Looking Forward: The Necessity of Contextual Relevance

The nature of the security game hasn’t changed much over the past 10 to 20 years. Sure, the tools and technologies, and the types of offensive and defensive strategies that are employed have changed, but we’re still challenged in many of the same ways that we’ve always been. We’re still engaging in a losing battle against an invisible enemy while trying to make the best possible use of what little human and financial capital we are granted to defend our information ecosystems; all while trying to advocate for more support, more money, and more people to do the job – despite a perceived lack of ‘tangible’ evidence that the work we do has any actual value.

If you’ve been tasked to take an active role in protecting your organization’s information assets, then you may have already experienced some of this for yourself. To make matters worse, we now live in a mobile, social, cloud-based world, where information exists in a completely untethered state and our existing information ecosystems are incapable of containing it. The complex systems that we work with just continue becoming more complex; as do the social and organizational cultures that influence (and constrain) our efforts to defend them. And, truthfully, no one really has a ‘silver bullet solution’ for how we handle this growing problem.

Rather than figuring out how to shift our current security paradigm, most of us are so busy, and so limited in the availability of finite resources, that we reach for the ‘easy’ answers, the ‘low-hanging fruit’; thinking that any action is better than no action. It’s not uncommon to turn towards the next latest and greatest technical security ‘solution’ offered by a favored vendor; especially when you consider the types of ‘promises’ being made. While the technologies required to limit the likelihood, breadth, and depth of a potential security incident are indeed essential to a holistic information security program; there are limits to the protective value that these technical controls can offer.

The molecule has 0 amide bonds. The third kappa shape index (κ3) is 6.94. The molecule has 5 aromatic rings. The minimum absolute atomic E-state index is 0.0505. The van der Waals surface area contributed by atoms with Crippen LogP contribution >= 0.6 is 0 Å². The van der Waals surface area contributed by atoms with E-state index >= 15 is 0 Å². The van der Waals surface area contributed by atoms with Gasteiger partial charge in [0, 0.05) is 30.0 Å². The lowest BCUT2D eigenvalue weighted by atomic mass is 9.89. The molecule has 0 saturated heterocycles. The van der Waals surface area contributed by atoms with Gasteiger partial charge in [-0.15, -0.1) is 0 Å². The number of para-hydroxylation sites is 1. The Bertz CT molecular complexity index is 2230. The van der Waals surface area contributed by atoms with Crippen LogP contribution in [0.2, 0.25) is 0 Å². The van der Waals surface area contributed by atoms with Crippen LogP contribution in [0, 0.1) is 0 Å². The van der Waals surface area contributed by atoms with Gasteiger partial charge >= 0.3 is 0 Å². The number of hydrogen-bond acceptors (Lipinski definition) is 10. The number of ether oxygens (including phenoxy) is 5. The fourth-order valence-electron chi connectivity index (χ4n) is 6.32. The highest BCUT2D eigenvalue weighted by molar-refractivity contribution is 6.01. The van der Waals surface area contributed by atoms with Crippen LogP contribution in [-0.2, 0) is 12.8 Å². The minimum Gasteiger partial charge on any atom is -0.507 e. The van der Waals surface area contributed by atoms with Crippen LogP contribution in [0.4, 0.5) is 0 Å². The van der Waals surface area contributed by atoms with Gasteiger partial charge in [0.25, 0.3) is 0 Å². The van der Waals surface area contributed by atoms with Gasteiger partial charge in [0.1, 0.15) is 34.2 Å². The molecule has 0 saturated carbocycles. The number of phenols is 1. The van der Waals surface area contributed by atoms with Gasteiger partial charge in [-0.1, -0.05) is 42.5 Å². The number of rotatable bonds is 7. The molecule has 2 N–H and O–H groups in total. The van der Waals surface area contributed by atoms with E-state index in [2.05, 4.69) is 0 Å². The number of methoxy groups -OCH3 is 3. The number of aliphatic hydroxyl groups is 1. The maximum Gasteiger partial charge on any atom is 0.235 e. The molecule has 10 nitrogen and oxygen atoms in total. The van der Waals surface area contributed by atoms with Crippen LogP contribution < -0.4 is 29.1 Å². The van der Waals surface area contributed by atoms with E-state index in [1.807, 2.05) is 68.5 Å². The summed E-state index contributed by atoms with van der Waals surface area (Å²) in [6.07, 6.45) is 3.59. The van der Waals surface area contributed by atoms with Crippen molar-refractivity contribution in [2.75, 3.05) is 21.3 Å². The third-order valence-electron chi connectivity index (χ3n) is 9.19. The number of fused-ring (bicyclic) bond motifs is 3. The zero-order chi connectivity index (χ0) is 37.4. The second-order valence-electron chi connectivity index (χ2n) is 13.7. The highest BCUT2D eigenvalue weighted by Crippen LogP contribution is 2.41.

If it’s clear to us that a technology-centric approach isn’t the answer, then what is? Regulatory compliance certainly hasn’t addressed the issue – nor have any of the ‘best practices’ that are commonly held up as the way security should be done. In some cases, the compliance/best practice mindset so commonly adopted nowadays has actually distracted us from the things that matter most. Caught up in answering the question of “are we compliant?” we forget to ask the question “are we secure?” Even more importantly, we forget to ask the question “does my security program make sense for me?”

With our rampant adoption of commoditized security technologies, increased emphasis on compliance mandates, and continued use of outmoded ‘best practices’, somewhere along the way the importance of *context* has been lost. I’m not sure it’s possible to pinpoint the exact moment that everything began to shift, but more and more organizations these days are taking a ‘one-size-fits-all’ approach to the protection of their information assets; asking “what does everyone else do?” While it may be a fair question, it’s not the right question to be asking. Asking the right questions takes courage – the courage to challenge the status quo, and to focus on what works instead of what’s popular or convenient.

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